Big Butterfly Count at Ryde Cemetery
On Wednesday 29th July, I set off in brilliant sunshine for a lunchtime visit to Ryde Cemetery so that I could carry out a walk for the Big Butterfly Count. This is an annual event run by Butterfly Conservation and the aim is to record as many of the commonest species as possible in the course of 15 minutes.
Needless to say, as soon as I had parked the car the sun went in, never to re-appear for the duration of the walk. That will have lowered the number of individual butterflies seen, and may have reduced the number of species too. Still, six species of butterfly were found, the majority being in the conservation area where the grass is allowed to grow tall. This year there was not the fire hazard that there has been in some recent years, and so there was no early cut, and the advantage of that, in terms of the number of butterflies seen, was very clear.
The commonest species by far was the gatekeeper or hedge brown, with at least 38 individuals counted. They are particularly fond of bramble bushes, and are usually the commonest species in this sort of habitat at this time of year. There was a single meadow brown, which is a little larger and slightly duller. The second commonest species was the marbled white, an attractive strongly patterned black and white butterfly, and at least five of these were seen. Nationally the commonest species to be recorded is the large white and the cemetery had two of these, in the more open areas where there was shorter grass. There were also a couple of small whites. The best find during the count was a wall brown. This is an attractively chequered orange and brown butterfly which likes bare ground which acts as a sun trap. One was seen, basking on a dried-up ant hill which clearly provided the necessary heat. As this species is not so common it is not on the list of butterflies that can be recorded as part of the count. They are not rare on the Isle of Wight, but the Isle of Wight is fortunate in that its populations are faring better than they are in many parts of the country.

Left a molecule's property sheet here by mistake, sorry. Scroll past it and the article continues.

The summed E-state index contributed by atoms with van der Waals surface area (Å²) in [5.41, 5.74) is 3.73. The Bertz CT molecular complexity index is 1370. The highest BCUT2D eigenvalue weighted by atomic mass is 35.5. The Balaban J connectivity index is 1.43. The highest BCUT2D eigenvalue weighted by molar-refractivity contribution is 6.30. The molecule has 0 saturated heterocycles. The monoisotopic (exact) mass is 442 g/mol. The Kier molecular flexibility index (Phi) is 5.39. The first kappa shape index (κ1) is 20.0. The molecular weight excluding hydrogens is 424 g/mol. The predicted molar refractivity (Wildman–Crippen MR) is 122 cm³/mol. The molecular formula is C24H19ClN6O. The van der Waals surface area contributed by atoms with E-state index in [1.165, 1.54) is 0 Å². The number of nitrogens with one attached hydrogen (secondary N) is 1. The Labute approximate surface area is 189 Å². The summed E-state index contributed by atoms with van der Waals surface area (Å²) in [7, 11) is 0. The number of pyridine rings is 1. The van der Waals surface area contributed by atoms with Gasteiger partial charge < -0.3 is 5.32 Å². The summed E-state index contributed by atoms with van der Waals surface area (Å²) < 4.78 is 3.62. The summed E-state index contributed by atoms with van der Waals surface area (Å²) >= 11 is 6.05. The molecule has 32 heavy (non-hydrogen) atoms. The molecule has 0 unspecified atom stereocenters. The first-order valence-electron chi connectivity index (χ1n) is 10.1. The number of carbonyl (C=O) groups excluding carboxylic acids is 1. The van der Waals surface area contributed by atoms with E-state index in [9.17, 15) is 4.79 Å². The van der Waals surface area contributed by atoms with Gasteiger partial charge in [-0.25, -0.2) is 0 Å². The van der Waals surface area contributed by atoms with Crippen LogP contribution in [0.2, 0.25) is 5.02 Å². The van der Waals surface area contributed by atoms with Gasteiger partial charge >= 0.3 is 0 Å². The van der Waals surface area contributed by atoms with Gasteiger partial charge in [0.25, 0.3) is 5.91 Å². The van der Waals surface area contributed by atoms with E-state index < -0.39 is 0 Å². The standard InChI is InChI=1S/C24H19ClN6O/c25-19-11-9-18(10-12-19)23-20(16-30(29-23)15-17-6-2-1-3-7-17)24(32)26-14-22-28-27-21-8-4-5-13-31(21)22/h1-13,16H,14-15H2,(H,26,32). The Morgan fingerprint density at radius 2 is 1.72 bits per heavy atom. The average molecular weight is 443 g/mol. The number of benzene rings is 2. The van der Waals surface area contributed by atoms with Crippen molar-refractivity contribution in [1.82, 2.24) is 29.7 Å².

The other great joy of the walk was the wonderful display of knapweed. It may be common but its purple flowers are a wonderful sight, and extremely good for butterflies like the marbled white.
So, the final tally was 49 individual butterflies of six species, if only I had tried one butterfly harder!
I know that no-one is competitive, but this was an interesting contrast with Newport Cemetery. There on a sunny day, I saw seven species (but only 24 individual butterflies) in a walk at the same time of day and of similar duration. It may be the extent of the uncut grass that is the crucial difference between the two.
As is always the case other species emerged as soon as the official counting stopped. There were a couple of blues but I did not have a good enough view of them to make an identification. What was really pleasing was to see a clouded yellow. These beautiful butterflies are migratory. Some years they arrive in good numbers, on other years there are few about. In contrast to the vivid buttercup yellow of the brimstone, the clouded yellow has a slightly more yellow-orange colour to it, more like the colour of a clementine. They may be worthwhile looking out for in your own garden as well as in the cemetery.
The Count was kindly carried out by Richard Smout, RSHG President.